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NYC Mayoral Race Shows "Shareable Graphics Are...The New Black" in Digital Campaigning

BY Miranda Neubauer | Thursday, September 26 2013

A study released last week indicates that Bill de Blasio's messaging had the greatest resonance online leading up to the New York City mayoral primary, but much remains unknown about the broader impact of the digital campaign on the electorate.

The study was a joint project between Hill & Knowlton Strategies and the Baruch College of Public Affairs' Survey Research program.

H & K Strategies closely examined the social media and e-mail outreach of all the major Democratic and Republican candidates and established a Digital Engagement Index to compare and rank the candidates' online outreach from July 15 to September 10. The Survey Research Program also polled 1,001 random New Yorkers toward the end of August to get a sense of how the electorate accesses news about the campaign online and off and to what degree they engage with the campaign online.

For the Digital Engagement Index, H & K examined each campaign's Facebook, Twitter, YouTube and Instagram presence in addition to their e-mail output and assigned each a score with the most points going to e-mail, Facebook and Twitter. The score incorporated factors such as Facebook shares, likes and comments, Twitter retweets, favorites and replies, YouTube views, Instagram likes and an analysis of the tone and content of the campaign e-mails.

Based on that analysis, H & K found that Bill de Blasio had a clear advantage across all channels, followed by Christine Quinn, John Catsimatidis, Bill Thompson, Joe Lhota, Anthony Weiner and John Liu.

"De Blasio did a more thorough job than any of the other candidates. He invested in digital in a way that we didn't see any other campaign do," Josh Hendler, Global CTO at H&K, said at the event last week. Hendler was the Democratic National Committee's technology director from 2009-2011.

On the Republican side, he noted that compared to Lhota, "Catsimatidis was actually quite successful" on the online front, and that he seemed to bring "some of his quirky character" to social media, especially on Facebook.

He pointed out that Anthony Weiner did not seem to have much of an online strategy at all and didn't even have his own YouTube page, but that when Weiner did participate in the online conversation, for example on Twitter, he saw a lot of engagement.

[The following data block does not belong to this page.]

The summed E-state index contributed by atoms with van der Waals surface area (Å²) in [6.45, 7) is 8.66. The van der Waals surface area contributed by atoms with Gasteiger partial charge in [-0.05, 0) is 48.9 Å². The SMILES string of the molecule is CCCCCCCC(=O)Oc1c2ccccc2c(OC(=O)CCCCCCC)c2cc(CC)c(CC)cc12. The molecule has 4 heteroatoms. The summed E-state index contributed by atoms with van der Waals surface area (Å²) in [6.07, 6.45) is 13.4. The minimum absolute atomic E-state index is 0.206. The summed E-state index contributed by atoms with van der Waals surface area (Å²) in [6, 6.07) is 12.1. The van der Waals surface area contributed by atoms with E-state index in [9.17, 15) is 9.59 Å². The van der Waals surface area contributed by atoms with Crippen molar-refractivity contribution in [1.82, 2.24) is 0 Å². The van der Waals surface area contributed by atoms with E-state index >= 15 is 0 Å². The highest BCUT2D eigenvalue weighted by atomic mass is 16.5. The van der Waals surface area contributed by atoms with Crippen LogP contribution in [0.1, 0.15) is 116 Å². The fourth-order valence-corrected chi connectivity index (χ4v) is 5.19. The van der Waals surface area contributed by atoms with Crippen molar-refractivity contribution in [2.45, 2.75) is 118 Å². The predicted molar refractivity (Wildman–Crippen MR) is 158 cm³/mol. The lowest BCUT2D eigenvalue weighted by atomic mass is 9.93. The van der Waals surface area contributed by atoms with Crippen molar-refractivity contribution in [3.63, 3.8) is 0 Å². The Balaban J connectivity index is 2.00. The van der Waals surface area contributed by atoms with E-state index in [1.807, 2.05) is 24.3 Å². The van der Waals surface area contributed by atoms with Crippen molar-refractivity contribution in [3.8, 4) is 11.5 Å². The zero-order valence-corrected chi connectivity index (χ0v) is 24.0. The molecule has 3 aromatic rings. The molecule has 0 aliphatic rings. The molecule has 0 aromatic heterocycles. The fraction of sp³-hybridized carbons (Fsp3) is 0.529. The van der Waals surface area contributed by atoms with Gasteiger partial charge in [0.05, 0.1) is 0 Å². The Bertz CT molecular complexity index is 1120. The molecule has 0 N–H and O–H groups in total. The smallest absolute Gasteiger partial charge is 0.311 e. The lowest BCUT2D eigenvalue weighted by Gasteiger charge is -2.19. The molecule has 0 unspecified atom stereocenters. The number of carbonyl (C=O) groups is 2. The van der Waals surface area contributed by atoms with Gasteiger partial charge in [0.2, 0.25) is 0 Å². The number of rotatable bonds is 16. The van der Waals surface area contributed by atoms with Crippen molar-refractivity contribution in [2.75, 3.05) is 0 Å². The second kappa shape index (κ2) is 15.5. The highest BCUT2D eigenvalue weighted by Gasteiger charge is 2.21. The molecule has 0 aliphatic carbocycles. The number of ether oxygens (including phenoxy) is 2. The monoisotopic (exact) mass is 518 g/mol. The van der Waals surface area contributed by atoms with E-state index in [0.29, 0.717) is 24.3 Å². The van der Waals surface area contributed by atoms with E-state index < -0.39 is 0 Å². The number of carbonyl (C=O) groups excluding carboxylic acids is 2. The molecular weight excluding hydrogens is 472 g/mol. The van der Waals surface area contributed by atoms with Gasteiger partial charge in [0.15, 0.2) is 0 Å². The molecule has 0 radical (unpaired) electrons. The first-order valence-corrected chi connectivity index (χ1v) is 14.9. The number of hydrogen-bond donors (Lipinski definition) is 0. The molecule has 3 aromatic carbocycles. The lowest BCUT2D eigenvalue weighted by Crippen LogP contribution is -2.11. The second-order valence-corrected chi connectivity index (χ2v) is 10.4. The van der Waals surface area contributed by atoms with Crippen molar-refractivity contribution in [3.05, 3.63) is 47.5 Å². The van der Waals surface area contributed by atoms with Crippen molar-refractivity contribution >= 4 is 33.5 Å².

Across all the campaigns, Hendler said that "shareable graphics were like the new black."

Hendler praised Quinn's e-mail content, noting that De Blasio and Quinn put a significant focus on "Pledge to Vote" efforts towards the end. "De Blasio had a really good voice talking to volunteers," Hendler said, characterizing it as "very Obamaesque" when de Blasio invoked the campaign's joint effort. Toward the end, Hendler added, de Blasio's e-mails also echoed Obama in becoming jokingly self-referential about the high number of e-mails supporters were receiving.

Given that Thompson came in second, Hendler said it was a "missed opportunity" that Thompson didn't really commit to digital media.

H & K also examined the response to the candidates' online outreach by subject matter. The research found that mentioning Mayor Bloomberg in either a positive or negative context was good for engagement. De Blasio also saw high engagement when talking about education, even though it was Thompson who had the backing of the teachers' union, Hendler pointed out. Stop-and-frisk was also an engaging topic for both Lhota and de Blasio.

City Politics Still Decidedly Old-Fashioned
Baruch's survey research found that of nearly 40 percent of New Yorkers who had been contacted by a campaign, only 9 percent had received an e-mail, compared with 45 percent who received a phone call, 30 percent who had received a letter in the mail and 10 percent who had an in-person campaign contact.